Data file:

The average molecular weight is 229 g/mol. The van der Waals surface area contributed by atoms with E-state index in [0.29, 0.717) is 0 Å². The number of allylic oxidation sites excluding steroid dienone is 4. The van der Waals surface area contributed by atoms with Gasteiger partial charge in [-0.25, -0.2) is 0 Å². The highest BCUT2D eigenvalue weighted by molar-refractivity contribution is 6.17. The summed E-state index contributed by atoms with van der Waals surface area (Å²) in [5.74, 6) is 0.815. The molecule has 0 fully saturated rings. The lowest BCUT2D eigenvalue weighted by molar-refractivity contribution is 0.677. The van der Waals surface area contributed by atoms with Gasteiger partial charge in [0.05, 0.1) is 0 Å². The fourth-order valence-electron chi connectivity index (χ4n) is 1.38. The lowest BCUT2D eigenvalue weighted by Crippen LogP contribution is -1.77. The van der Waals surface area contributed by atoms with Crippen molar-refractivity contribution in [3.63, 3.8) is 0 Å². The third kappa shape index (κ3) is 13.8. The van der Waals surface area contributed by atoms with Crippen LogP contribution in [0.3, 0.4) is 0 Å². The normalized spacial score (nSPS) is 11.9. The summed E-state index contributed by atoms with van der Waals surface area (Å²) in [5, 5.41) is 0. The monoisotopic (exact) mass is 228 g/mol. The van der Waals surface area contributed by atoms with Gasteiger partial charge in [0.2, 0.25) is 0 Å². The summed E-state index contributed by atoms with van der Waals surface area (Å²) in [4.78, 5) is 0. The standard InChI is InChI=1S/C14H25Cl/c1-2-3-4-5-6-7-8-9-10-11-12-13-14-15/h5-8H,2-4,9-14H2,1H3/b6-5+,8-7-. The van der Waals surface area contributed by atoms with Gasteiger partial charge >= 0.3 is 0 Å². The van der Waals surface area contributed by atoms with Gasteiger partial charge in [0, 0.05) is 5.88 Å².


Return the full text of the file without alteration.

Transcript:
The average molecular weight is 229 g/mol. The van der Waals surface area contributed by atoms with E-state index in [0.29, 0.717) is 0 Å². The number of allylic oxidation sites excluding steroid dienone is 4. The van der Waals surface area contributed by atoms with Gasteiger partial charge in [-0.25, -0.2) is 0 Å². The highest BCUT2D eigenvalue weighted by molar-refractivity contribution is 6.17. The summed E-state index contributed by atoms with van der Waals surface area (Å²) in [5.74, 6) is 0.815. The molecule has 0 fully saturated rings. The lowest BCUT2D eigenvalue weighted by molar-refractivity contribution is 0.677. The van der Waals surface area contributed by atoms with Gasteiger partial charge in [0.05, 0.1) is 0 Å². The fourth-order valence-electron chi connectivity index (χ4n) is 1.38. The lowest BCUT2D eigenvalue weighted by Crippen LogP contribution is -1.77. The van der Waals surface area contributed by atoms with Crippen molar-refractivity contribution in [3.63, 3.8) is 0 Å². The third kappa shape index (κ3) is 13.8. The van der Waals surface area contributed by atoms with Crippen LogP contribution in [0.3, 0.4) is 0 Å². The normalized spacial score (nSPS) is 11.9. The summed E-state index contributed by atoms with van der Waals surface area (Å²) in [5, 5.41) is 0. The monoisotopic (exact) mass is 228 g/mol. The van der Waals surface area contributed by atoms with Gasteiger partial charge in [0.2, 0.25) is 0 Å². The summed E-state index contributed by atoms with van der Waals surface area (Å²) in [4.78, 5) is 0. The standard InChI is InChI=1S/C14H25Cl/c1-2-3-4-5-6-7-8-9-10-11-12-13-14-15/h5-8H,2-4,9-14H2,1H3/b6-5+,8-7-. The van der Waals surface area contributed by atoms with Gasteiger partial charge >= 0.3 is 0 Å². The van der Waals surface area contributed by atoms with Gasteiger partial charge in [0, 0.05) is 5.88 Å².